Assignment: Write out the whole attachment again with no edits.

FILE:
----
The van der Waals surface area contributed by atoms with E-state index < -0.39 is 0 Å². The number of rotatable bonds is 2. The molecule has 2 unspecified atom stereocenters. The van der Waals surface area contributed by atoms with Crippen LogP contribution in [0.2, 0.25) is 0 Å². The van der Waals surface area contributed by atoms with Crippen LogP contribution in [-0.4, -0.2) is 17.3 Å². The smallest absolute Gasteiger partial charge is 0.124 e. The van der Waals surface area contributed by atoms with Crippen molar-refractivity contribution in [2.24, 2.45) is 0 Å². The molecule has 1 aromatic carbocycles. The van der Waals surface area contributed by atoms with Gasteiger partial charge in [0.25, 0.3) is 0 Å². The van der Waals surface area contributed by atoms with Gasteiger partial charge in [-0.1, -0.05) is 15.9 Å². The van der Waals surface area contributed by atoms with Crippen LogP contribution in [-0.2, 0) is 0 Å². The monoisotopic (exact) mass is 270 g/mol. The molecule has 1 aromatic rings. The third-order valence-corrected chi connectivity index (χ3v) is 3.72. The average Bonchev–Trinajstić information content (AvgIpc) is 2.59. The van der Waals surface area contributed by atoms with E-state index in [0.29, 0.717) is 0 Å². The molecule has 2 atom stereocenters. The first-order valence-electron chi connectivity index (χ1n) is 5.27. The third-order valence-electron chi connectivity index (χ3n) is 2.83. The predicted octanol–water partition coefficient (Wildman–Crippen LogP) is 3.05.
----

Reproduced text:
The van der Waals surface area contributed by atoms with E-state index < -0.39 is 0 Å². The number of rotatable bonds is 2. The molecule has 2 unspecified atom stereocenters. The van der Waals surface area contributed by atoms with Crippen LogP contribution in [0.2, 0.25) is 0 Å². The van der Waals surface area contributed by atoms with Crippen LogP contribution in [-0.4, -0.2) is 17.3 Å². The smallest absolute Gasteiger partial charge is 0.124 e. The van der Waals surface area contributed by atoms with Crippen molar-refractivity contribution in [2.24, 2.45) is 0 Å². The molecule has 1 aromatic carbocycles. The van der Waals surface area contributed by atoms with Gasteiger partial charge in [0.25, 0.3) is 0 Å². The van der Waals surface area contributed by atoms with Gasteiger partial charge in [-0.1, -0.05) is 15.9 Å². The van der Waals surface area contributed by atoms with Crippen LogP contribution in [-0.2, 0) is 0 Å². The monoisotopic (exact) mass is 270 g/mol. The molecule has 1 aromatic rings. The third-order valence-corrected chi connectivity index (χ3v) is 3.72. The average Bonchev–Trinajstić information content (AvgIpc) is 2.59. The van der Waals surface area contributed by atoms with E-state index in [0.29, 0.717) is 0 Å². The molecule has 2 atom stereocenters. The first-order valence-electron chi connectivity index (χ1n) is 5.27. The third-order valence-electron chi connectivity index (χ3n) is 2.83. The predicted octanol–water partition coefficient (Wildman–Crippen LogP) is 3.05.